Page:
How Can a Writer Not Love the South?
by Joe R. Lansdale (Nacogdoches, Texas)

What the South has got is mystery. I don’t just mean mystery in the sense of who done it, but mystery in the sense of the landscape, the people. There’s also a kind of tragedy that hangs over it all, and maybe there’s tragedy elsewhere, in other cultures, but because of the Civil War, it hangs over the South. Probably, on the whole, no more racist than any other place now, but with a nasty lingering legacy, and still people fighting the war, about how we should have won and things would be better, all that. So there’s that air to things.

Most of us feel looked down on by snobs. We don’t all admit it, but we do. Not necessarily inadequate, but thought that way by those outside of the South. Bunch of hillbillies with no teeth and little education, fucking our relatives and pets, which, of course probably does happen, but everywhere as well as here, but to outsiders, it’s more fun to beat up on the hillbillies, and nobody beats up on us better than ourselves. That’s a kind of honesty I like. It’s also a kind of self-loathing, I suppose, or maybe a willingness to make fun of ourselves because laughter has been a shield much of the time, especially in the past to those of us who didn’t fit the stereotypes.
What else?

Accents made fun of. Attitudes. Everyone thought to be a rube and mean spirited and gun crazy and willing to kill, gutting a deer daily on the front porch while the hounds watch, and, again, there’s some of that, but not on the whole. And accents elsewhere, they sound funny to us, an accent and ignorance, man, they’re not the same, and all these feelings, of anger, inadequacy, they all come together sometime in that rebel spirit, directed now at just being contrary for the most part, come together in the rock and roll music, the films made by Southerners, the books they write. And so, it’s an unusual place, clinging to the old ways enough that ghost stories here seem more real, and bad things seem more likely, even if they are or they aren’t, and all of that is like seasoning to a writer.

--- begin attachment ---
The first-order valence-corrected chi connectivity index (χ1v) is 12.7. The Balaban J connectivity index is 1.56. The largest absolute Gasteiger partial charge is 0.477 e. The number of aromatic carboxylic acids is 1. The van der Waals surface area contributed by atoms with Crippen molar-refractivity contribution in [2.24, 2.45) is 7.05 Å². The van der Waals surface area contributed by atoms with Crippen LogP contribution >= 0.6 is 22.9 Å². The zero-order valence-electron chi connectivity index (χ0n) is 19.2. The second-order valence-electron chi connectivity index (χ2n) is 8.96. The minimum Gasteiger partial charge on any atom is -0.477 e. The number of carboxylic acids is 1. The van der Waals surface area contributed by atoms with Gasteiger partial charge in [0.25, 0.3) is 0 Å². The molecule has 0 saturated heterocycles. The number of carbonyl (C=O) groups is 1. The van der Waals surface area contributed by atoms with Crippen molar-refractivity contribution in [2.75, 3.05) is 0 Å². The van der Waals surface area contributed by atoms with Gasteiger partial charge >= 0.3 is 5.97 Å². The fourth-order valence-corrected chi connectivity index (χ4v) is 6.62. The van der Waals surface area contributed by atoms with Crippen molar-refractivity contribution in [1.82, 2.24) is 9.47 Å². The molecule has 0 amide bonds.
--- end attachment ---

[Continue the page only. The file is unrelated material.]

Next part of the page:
Colorful language, wild metaphors, people who seem and are bigger than life. That’s the South.

Good solid people, bad and good, but the best here seem the best of all to me in my own personal prejudice. You can still find folk who keep their word, live by it, respect family and call a dog a dog, though, alas, that’s fading, getting sucked up by the rest of the world, the fast buck and the fast car.

The South, East Texas, it’s all that, running together like these sentences (on purpose I might add), mixing in and blending in and coming out different from the rest of the U.S., the rest of the world.

How can a writer not love the South?

I’ve had people outside of the South, outside of East Texas, which technically is Southern and Southwestern and it’s own thing, not strictly the South, a place mixed in with I don’t know what all… But people outside, they say, man, East Texas to me, it might as well be Mars.

So maybe I write Science Fiction.

And I lie some. On purpose. I make East Texas bigger than life and wilder than life, because after all, the books are entertainments and metaphors, so no apology.

So that’s why the South, why East Texas, is so important to me as a writer.

I, unlike the rest of you, live on Mars.

Champion Mojo storyteller Joe R. Lansdale writes in a multitude of genres. He is also highly proficient in martial arts. The Orbit Drive-In Theatre, located at, has the whole show.